New aerogels developed at Rice University are highly durable and capable of producing light. The aerogels are composed of covalent organic frameworks (COFs) and can be applied as environmental remediation absorbents or even as membranes in batteries. The findings have been published in the American Chemical Society's Chemistry of Materials.
COFs are crystalline materials that form two- or three-dimensional structures with strong, covalent bonds that make porous, stable, and frameworks. While COFs are most commonly in the form of powders, lead study authors Rafael Verduzco, Dongyang Zhu, and Yifan Zhu have shown a new process to synthesize COF aerogels. Watch the video below to learn more about COFs.
The process of producing COF-based aerogels involves COF monomers, a solvent, a catalyst, and some heat. "The big advantage of polymers is that you can dissolve them in a solvent, you can spray coat, spin coat, and dip coat them, and they're easy and cheap to work with," Verduzco noted. "But COFs are not. They're an insoluble powder and hard to do anything with, but they are really promising for applications because you can design or engineer them almost any way you want on the molecular level. They're like Lego blocks and you can pick the molecular shapes, sizes, and characteristics you'd like to include in the final material.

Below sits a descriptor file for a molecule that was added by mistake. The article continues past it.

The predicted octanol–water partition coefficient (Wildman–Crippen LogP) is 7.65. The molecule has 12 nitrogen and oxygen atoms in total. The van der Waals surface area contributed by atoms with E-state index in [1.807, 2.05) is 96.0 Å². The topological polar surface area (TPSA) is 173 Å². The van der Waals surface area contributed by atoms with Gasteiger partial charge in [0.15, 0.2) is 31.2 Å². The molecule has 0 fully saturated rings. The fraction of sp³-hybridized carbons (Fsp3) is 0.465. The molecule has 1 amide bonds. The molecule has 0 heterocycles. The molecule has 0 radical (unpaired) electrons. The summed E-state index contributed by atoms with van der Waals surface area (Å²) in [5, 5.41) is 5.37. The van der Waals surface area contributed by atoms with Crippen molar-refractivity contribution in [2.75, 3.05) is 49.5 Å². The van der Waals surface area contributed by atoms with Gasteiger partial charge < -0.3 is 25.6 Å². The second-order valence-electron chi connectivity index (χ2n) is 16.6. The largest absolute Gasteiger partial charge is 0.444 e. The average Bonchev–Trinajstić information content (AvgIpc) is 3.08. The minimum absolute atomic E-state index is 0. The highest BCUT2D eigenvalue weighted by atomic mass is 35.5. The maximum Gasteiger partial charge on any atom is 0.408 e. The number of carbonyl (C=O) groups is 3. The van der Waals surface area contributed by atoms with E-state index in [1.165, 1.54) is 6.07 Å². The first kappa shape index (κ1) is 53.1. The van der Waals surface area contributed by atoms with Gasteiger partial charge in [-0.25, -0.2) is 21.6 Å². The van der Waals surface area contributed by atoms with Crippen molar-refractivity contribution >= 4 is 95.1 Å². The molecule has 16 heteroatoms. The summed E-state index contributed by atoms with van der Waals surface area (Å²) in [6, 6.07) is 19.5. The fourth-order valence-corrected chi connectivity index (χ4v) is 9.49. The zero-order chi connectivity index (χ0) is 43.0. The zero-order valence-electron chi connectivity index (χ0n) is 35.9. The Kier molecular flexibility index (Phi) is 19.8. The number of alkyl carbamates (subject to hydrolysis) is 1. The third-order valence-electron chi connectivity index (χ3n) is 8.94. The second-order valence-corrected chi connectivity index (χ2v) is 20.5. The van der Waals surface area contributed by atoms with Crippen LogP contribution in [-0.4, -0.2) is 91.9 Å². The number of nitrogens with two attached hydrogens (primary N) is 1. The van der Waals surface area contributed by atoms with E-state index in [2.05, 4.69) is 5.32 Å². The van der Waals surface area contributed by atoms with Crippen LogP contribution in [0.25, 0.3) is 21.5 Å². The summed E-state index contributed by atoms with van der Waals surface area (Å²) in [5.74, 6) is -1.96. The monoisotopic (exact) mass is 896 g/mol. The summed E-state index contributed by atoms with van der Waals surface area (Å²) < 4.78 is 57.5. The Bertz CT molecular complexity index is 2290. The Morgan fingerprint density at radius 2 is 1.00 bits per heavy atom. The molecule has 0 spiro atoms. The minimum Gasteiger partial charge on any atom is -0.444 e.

"We were looking for ways to make COFs easier to work with, more like polymers, and we found that under particular reaction conditions they would form a gel," he said. "When you extract the solvent, you get this very light foam or aerogel."
The aerogels the researchers synthesized boast pores between 20 and 100 microns and the pore size is customizable, which is key to their potential application as absorbents. In testing the gels’ absorbency, the research team exposed them to various dyes, oils, and gold nanoparticles, finding that they were more efficient and effective than conventional COF powders.
Verduzco says that the aerogels are not limited in their applicability as absorbents, they could also act as membranes in a wide range of uses. "Nobody's figured out how to efficiently separate a mixture of ions or molecules that are about the same size and shape, but with this class of materials, we can precisely control the pore sizes and shapes," Verduzco said. For example, he says, "Biological membranes separate ions of the same size and charge through small changes in pore functionality that preferentially bind one ion or the other," he said. "I think we can start to make synthetic materials that have similar properties. There's really a lot to explore here.”
Sources: Chemistry of Materials, Science Daily